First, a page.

Mr Green counted Jamie’s coins. “You’ve only enough for three.”

Jamie pushed the car aside. “These three, please.”

As Jamie left, Mr Green called, “Wait!” He held out the racing car. Jamie beamed.

Nearly home, Jamie saw a little boy crouched beside a drain. A car, just like Jamie’s, lay far below.

“Foolish boy,” said the mother. “I warned you.” She dragged the howling boy away.

“Wait,” called Jamie, holding out his racing car. The boy beamed.

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The Hero of Your Own Journey

This week at the Carrot Ranch, Charli Mills challenged writers to: In 99 words (no more, no less), write a story that “rethinks the hero.” Define the hero, comparing or contrasting to the classic definition. Break the mold. What happens to the hero in the cave? Is it epic or everyday? Is there resistance or acceptance? Go where the prompt leads!

If there’s one thing that writers can do is write their characters out of any situation. What many of them wish they could do is write themselves into a publishing contract. Whatever we choose, we all must be the hero of our own journey.

Nearly every class has a clown who becomes the hero for students by adding a humorous diversion that reduces the stresses of the day. The same student may frustrate the teacher by disrupting the class and not taking the lesson seriously.

While I was never the class clown—I wouldn’t have enjoyed the attention and would never have been considered funny—I always liked to consider alternative possibilities and was sometimes accused of not taking things seriously enough while fending off accusations of the opposite by others. You’ve probably noticed similar in my writing. What can I say? I’m a Gemini.

Both writers and class clowns think creatively, which is perfect for World Creativity and Innovation Week which begins this Thursday.

Not so much in the younger grades in which I mainly taught, but in the older grades, students are often provided with hypothetical situations for which they are required to provide survival strategies. I’ve gone for the opposite of the literal cave, as Charli suggested, but still the literary cave.

I hope you think my class clown/writer has used their creativity to solve the teacher’s survival puzzle. If only it were that easy.

Survival Hero

“Consider this,” said the teacher. “You’re stranded alone in the desert. Your vehicle has broken down about 15 kilometres from your destination. Your visit’s a surprise so you’re not expected. There’s no internet service and your phone is dead. You’ve packed water and a little food in a backpack. What else should you take to be the hero of your own journey?”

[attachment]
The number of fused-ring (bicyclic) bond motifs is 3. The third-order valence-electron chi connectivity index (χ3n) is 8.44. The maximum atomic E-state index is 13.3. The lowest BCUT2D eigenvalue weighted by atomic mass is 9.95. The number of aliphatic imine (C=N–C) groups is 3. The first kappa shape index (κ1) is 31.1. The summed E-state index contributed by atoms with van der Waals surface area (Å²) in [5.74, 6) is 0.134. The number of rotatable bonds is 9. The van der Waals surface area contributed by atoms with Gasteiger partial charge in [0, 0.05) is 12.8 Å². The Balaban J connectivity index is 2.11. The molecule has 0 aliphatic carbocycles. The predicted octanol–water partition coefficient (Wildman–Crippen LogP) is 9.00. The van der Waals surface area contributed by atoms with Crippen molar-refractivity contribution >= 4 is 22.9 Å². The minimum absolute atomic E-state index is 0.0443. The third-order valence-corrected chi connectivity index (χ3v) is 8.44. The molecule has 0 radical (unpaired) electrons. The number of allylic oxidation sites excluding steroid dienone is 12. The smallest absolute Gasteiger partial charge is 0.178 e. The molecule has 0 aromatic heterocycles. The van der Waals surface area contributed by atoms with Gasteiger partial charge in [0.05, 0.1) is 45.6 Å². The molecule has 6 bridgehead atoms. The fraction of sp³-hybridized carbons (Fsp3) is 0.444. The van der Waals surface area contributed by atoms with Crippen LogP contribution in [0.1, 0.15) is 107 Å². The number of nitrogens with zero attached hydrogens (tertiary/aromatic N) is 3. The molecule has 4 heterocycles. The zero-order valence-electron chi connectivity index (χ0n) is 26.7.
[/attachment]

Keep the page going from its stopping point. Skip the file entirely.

The students huddled, discussing options.

“Compass,” suggested one.

“Pocket knife,” said another.

“Flashlight.”

“Mirror.”

“A pencil.”

“Why?”

“I’d just add an ‘s’ — change that desert to dessert and she’s sweet.”

“You’re our hero,” the others agreed, laughing.

Note: ‘she’s sweet’ is an Australian saying for everything’s okay.

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Time flies …

This week at the Carrot Ranch, Charli Mills challenged writers to In 99 words (no more, no less), write a story about a swift passage. You can take inspiration from any source. Who is going where and why. What makes it swift? Go where the prompt leads!

I think life itself is a quick passage. Time flies, as “they” say, quoting Virgil.

It is often also said, quoting George Bernard Shaw, that time is wasted on the young.

It’s only wasted because they have so much of it, they don’t know what to do with it. I wish they could save it up and use it when they get older and don’t have enough. I know I never have enough and wish I’d been able to save more of it for these rainy days.

Why is it that a day in a child’s life can be so looooong, and a year in an (older) adult’s life can be so short?

That’s where Charli’s prompt took me. I hope you enjoy it.

Regardless

“How long does it take to get old, Grandma?”

“Not long enough, Mickey. Never long enough.”

She’d once thought anyone over fifty was old, that it’d take infinity to get there. Now she well exceeded that number. She didn’t feel older, just creaked louder.

“My birthday takes too long. I want it now.”

“It’ll come soon enough, Mickey. Then another, and another. Soon you’ll be counting as many years as me.”

“That’s too long, Grandma.”

“When you get to my age, Mickey, you’ll see how short life is. Time doesn’t only fly when you’re having fun, it flies regardless.”